Like many people with middle-class incomes, or less, I’ve spent a lot of time during the past several years finding ways to drive expenses down, saving money where I can. Sharing tips and success stories with readers is what this column is all about.

But constantly watching expenses can be tiring, and some ways to save money can be time-consuming, so it’s fair to ask: How do we know when we’ve achieved success in managing our personal and household finances? When can we relax a bit?

I’ll attempt to answer that question, but I know many of us have not reached that point yet, and 2013 is shaping up as another year when many working people and retirees will have to find ways to cut further expenses just to stay even.

The nation’s Social Security recipients this week learned they will get a 1.7 percent cost-of-living increase for 2013. Rising costs for health care, utilities and food will likely make that increase, averaging $21 a month, evaporate.

But many working people are unlikely to see their take-home pay rise at all next year. That’s because a temporary reduction in the federal payroll tax rate that’s been in place since the start of 2011 expires at the end of 2012, and neither major party is pushing to extend it.

The payroll tax that funds Social Security will return to 6.2 percent of workers’ pay, up from the reduced rate of 4.2 percent. For someone earning $50,000, the expiration of that tax break will cost $1,000. To calculate what it means to you, multiply your expected wages or self-employment income by 0.02, and remember that Social Security payroll tax will only be collected next year on wages up to $113,700.

What this means is that you’ll need a more than 2 percent pay raise just to keep your take-home pay from shrinking next year. To see your paycheck increase by as much as a Social Security check in 2013, you would need about a 4 percent pay hike, before taxes.

So here we are, nearly five years after one of the nation’s worst recessions began, and the need for money-saving strategies is as strong as ever, because that’s the only way many people will keep from falling further behind until the economy further strengthens.

The good news is that economic cycles do change. This downturn is taking a long time to shake off because of the real estate meltdown, but housing has been recovering for nearly a year now, which is encouraging.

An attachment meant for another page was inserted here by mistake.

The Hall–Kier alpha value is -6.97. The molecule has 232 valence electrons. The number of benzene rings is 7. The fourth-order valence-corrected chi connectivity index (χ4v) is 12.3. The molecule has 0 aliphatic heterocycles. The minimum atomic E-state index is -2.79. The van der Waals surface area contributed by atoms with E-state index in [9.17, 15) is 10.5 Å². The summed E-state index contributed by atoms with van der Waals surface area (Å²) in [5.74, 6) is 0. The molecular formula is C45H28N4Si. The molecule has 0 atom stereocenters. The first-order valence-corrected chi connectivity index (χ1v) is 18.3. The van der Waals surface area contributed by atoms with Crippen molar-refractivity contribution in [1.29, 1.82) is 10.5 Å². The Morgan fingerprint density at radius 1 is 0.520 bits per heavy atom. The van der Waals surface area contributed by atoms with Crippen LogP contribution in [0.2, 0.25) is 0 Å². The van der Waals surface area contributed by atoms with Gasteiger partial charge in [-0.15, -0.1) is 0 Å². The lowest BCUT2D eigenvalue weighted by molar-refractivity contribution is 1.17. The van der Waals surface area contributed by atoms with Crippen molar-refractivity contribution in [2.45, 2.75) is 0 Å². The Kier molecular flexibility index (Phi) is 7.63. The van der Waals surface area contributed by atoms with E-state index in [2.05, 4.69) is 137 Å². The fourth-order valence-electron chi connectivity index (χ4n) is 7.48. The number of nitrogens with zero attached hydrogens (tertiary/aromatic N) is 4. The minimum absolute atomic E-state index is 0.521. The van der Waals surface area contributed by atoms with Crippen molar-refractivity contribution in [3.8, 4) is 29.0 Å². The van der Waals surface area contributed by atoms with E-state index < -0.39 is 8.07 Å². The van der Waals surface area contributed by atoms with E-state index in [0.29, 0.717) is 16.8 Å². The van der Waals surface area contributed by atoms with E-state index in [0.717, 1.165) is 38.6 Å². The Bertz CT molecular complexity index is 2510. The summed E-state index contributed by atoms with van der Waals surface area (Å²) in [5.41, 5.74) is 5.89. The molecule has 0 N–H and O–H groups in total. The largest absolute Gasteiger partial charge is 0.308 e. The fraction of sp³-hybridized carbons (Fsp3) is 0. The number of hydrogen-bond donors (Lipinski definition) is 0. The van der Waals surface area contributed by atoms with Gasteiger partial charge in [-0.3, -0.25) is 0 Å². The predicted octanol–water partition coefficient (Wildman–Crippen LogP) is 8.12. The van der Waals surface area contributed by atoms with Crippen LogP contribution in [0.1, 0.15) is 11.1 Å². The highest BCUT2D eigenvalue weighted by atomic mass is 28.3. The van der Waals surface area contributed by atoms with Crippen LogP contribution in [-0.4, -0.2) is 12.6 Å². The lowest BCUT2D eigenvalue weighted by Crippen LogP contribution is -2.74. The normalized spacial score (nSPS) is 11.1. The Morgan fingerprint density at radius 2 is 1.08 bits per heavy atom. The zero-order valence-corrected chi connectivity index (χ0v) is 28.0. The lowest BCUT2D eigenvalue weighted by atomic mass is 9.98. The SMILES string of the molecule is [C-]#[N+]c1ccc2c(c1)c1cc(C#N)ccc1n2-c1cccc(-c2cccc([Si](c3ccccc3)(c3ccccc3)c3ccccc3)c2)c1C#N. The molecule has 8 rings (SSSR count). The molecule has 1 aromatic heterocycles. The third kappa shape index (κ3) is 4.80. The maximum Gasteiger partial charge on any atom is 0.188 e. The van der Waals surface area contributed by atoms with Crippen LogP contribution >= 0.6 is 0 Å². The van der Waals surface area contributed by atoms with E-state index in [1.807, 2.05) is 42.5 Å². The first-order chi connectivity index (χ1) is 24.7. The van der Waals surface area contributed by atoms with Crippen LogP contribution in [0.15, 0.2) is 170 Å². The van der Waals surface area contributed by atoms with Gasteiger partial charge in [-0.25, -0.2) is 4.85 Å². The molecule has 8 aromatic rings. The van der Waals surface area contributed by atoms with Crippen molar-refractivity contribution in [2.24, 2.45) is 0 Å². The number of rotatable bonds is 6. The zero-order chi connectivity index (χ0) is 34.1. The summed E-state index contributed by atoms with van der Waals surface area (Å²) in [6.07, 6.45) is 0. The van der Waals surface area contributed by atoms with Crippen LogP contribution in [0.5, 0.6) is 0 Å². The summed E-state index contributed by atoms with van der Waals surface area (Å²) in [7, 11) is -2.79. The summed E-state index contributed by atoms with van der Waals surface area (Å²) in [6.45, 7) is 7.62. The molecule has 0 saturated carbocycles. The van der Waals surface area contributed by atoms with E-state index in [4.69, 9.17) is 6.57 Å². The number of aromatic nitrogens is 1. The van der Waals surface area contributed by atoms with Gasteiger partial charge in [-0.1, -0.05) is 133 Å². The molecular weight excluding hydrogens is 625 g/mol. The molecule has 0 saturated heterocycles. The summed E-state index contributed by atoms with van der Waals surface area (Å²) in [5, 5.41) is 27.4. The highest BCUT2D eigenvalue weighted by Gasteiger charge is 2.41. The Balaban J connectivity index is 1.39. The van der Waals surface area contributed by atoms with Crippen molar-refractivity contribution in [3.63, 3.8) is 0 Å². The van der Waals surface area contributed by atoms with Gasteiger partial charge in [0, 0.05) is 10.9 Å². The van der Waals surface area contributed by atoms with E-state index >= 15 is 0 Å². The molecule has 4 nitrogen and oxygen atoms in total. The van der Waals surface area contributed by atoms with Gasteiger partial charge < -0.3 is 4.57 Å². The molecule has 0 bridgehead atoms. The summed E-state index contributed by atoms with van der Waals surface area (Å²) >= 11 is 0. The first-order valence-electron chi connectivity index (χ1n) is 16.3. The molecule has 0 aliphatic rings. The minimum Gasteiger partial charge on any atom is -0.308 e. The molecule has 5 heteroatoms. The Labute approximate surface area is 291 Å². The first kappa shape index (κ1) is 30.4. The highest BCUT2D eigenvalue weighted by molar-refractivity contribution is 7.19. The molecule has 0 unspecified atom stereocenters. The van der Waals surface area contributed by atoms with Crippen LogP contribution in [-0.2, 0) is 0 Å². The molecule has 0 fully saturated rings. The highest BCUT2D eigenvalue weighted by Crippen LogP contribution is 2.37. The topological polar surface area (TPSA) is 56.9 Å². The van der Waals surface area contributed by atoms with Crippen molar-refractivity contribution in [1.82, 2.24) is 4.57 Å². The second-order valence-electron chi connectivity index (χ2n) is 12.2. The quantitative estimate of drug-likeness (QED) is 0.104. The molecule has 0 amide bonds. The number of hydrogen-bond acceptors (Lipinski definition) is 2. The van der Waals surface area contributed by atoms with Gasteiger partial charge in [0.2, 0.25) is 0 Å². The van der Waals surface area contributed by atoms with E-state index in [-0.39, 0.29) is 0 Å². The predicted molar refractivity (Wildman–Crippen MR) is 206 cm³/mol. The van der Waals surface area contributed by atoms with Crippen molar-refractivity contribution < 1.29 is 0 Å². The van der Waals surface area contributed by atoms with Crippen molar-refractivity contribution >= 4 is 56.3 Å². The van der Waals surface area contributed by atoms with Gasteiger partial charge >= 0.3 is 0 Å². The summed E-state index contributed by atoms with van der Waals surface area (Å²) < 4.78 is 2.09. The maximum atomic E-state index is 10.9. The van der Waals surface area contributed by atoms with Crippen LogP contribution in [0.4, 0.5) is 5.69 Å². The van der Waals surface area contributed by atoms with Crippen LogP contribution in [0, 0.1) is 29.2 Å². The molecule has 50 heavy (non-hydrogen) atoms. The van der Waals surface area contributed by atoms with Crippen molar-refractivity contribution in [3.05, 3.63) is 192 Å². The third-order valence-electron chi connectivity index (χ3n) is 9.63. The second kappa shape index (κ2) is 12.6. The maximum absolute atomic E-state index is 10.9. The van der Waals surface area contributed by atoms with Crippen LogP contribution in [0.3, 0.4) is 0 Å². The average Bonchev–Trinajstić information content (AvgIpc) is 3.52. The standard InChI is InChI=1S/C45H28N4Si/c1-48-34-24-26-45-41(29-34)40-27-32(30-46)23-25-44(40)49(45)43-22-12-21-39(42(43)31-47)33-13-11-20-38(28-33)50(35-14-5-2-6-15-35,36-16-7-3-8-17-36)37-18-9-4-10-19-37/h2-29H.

The economy was also pretty grim when I graduated from high school back in 1983, during President Reagan’s first term. The unemployment rate was above 10 percent then, and had been higher than it is today for most of four years. I was lucky to be heading for college instead of into the job market that year And before I graduated college, the economy had turned around.

But even during that expansion, there was the October 1987 stock market crash, when the Dow Jones Industrial Average plunged nearly 23 percent in a single day (the 25-year anniversary of that crash was Friday). The economy was back in recession by the time I enrolled in graduate school in 1991, but by the mid-’90s we saw some of the best employment growth since the late 1960s.

So, those are examples of how the economy can take big swings up and down. It’s going to get better, sometime, but those ups and downs are a key reason to save for the bad times.

Keeping debt and expenses under control and building up savings are how we inoculate ourselves against economic downturns that may be entirely beyond our control, such as when a real estate crash ripples through the economy and eventually leads to teachers being laid off.

So, what are we trying to achieve, as we switch to cheaper cell phone plans, refinance mortgages, learn about tax credits, clip coupons, insulate our homes, take advantage of discounts and so on? When have we done enough to scrimp and save?

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The answer can depend on personal circumstances, and what it takes for an individual to feel at ease. I suspect few people ever feel like they have enough money to be worry-free, but there are different levels of financial comfort.

If you’re drowning in high-interest debt, juggling overdue bills, and paying late fees and overdraft charges from banks and credit card companies, it’s all about eliminating every expense that’s not a necessity and getting things under control.

If you’re getting by but spending more than you earn and watching your savings dwindle, your short-term focus may be changing some habits, cutting back on discretionary purchases, and becoming a better shopper.

And if you’re managing to live on your income, then you may be focused on building up savings for emergencies, and investing for retirement or higher education costs.

The longer-term goals that financial advisers repeat — and these are very hard-to-reach goals for people who are not wealthy — are to eliminate high-interest debt, spend less than you earn, have a growing retirement account that’s on track to meet your needs, manage risk by having appropriate insurance policies and create an emergency fund equal to about six months’ salary.

Not there yet? Don’t worry, you’re not alone, and economic downturns don’t last forever.

Reach David Slade at 937-5552 or Twitter @DSladeNews.